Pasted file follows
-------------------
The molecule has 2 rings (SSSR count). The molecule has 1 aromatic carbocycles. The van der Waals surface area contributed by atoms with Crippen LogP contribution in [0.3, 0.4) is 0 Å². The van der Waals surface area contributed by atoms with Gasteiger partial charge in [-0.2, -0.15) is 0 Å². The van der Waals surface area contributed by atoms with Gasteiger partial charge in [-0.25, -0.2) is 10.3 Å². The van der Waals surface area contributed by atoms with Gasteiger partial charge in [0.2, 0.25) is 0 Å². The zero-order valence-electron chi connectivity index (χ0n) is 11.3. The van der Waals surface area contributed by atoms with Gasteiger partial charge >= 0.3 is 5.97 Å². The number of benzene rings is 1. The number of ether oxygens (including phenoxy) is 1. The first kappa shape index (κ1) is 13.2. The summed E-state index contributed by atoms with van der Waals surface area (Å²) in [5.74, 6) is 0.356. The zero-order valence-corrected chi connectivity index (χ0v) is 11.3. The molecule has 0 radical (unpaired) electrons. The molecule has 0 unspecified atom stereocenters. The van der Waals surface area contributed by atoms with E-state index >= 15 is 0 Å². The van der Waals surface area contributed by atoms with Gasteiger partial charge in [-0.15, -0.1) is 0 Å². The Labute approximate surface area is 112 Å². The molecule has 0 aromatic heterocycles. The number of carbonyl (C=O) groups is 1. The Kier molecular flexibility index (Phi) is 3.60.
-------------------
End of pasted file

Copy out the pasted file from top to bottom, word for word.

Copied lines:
The molecule has 2 rings (SSSR count). The molecule has 1 aromatic carbocycles. The van der Waals surface area contributed by atoms with Crippen LogP contribution in [0.3, 0.4) is 0 Å². The van der Waals surface area contributed by atoms with Gasteiger partial charge in [-0.2, -0.15) is 0 Å². The van der Waals surface area contributed by atoms with Gasteiger partial charge in [-0.25, -0.2) is 10.3 Å². The van der Waals surface area contributed by atoms with Gasteiger partial charge in [0.2, 0.25) is 0 Å². The zero-order valence-electron chi connectivity index (χ0n) is 11.3. The van der Waals surface area contributed by atoms with Gasteiger partial charge >= 0.3 is 5.97 Å². The number of benzene rings is 1. The number of ether oxygens (including phenoxy) is 1. The first kappa shape index (κ1) is 13.2. The summed E-state index contributed by atoms with van der Waals surface area (Å²) in [5.74, 6) is 0.356. The zero-order valence-corrected chi connectivity index (χ0v) is 11.3. The molecule has 0 radical (unpaired) electrons. The molecule has 0 unspecified atom stereocenters. The van der Waals surface area contributed by atoms with E-state index >= 15 is 0 Å². The van der Waals surface area contributed by atoms with Gasteiger partial charge in [-0.15, -0.1) is 0 Å². The Labute approximate surface area is 112 Å². The molecule has 0 aromatic heterocycles. The number of carbonyl (C=O) groups is 1. The Kier molecular flexibility index (Phi) is 3.60.